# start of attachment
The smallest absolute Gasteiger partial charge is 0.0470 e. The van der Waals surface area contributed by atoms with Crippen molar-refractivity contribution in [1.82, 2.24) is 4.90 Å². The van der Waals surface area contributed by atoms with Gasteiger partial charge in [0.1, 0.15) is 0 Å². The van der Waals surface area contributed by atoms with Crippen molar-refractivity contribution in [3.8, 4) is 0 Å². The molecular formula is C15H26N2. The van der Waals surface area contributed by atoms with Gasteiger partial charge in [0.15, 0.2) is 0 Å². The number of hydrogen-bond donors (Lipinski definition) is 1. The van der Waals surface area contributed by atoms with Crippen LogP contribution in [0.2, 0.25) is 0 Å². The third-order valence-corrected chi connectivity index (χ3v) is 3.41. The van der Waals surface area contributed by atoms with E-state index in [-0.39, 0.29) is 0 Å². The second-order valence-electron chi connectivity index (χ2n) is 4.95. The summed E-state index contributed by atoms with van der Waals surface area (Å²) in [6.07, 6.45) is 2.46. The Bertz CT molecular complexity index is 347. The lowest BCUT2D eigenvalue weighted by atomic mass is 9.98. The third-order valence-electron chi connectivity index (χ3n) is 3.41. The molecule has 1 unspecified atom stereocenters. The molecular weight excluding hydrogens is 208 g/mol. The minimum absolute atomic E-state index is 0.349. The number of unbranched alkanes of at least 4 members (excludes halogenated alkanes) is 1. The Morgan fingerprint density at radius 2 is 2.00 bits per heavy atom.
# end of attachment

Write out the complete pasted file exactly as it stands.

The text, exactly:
The smallest absolute Gasteiger partial charge is 0.0470 e. The van der Waals surface area contributed by atoms with Crippen molar-refractivity contribution in [1.82, 2.24) is 4.90 Å². The van der Waals surface area contributed by atoms with Gasteiger partial charge in [0.1, 0.15) is 0 Å². The van der Waals surface area contributed by atoms with Crippen molar-refractivity contribution in [3.8, 4) is 0 Å². The molecular formula is C15H26N2. The van der Waals surface area contributed by atoms with Gasteiger partial charge in [0.15, 0.2) is 0 Å². The number of hydrogen-bond donors (Lipinski definition) is 1. The van der Waals surface area contributed by atoms with Crippen LogP contribution in [0.2, 0.25) is 0 Å². The third-order valence-corrected chi connectivity index (χ3v) is 3.41. The van der Waals surface area contributed by atoms with E-state index in [-0.39, 0.29) is 0 Å². The second-order valence-electron chi connectivity index (χ2n) is 4.95. The summed E-state index contributed by atoms with van der Waals surface area (Å²) in [6.07, 6.45) is 2.46. The Bertz CT molecular complexity index is 347. The lowest BCUT2D eigenvalue weighted by atomic mass is 9.98. The third-order valence-electron chi connectivity index (χ3n) is 3.41. The molecule has 1 unspecified atom stereocenters. The molecular weight excluding hydrogens is 208 g/mol. The minimum absolute atomic E-state index is 0.349. The number of unbranched alkanes of at least 4 members (excludes halogenated alkanes) is 1. The Morgan fingerprint density at radius 2 is 2.00 bits per heavy atom.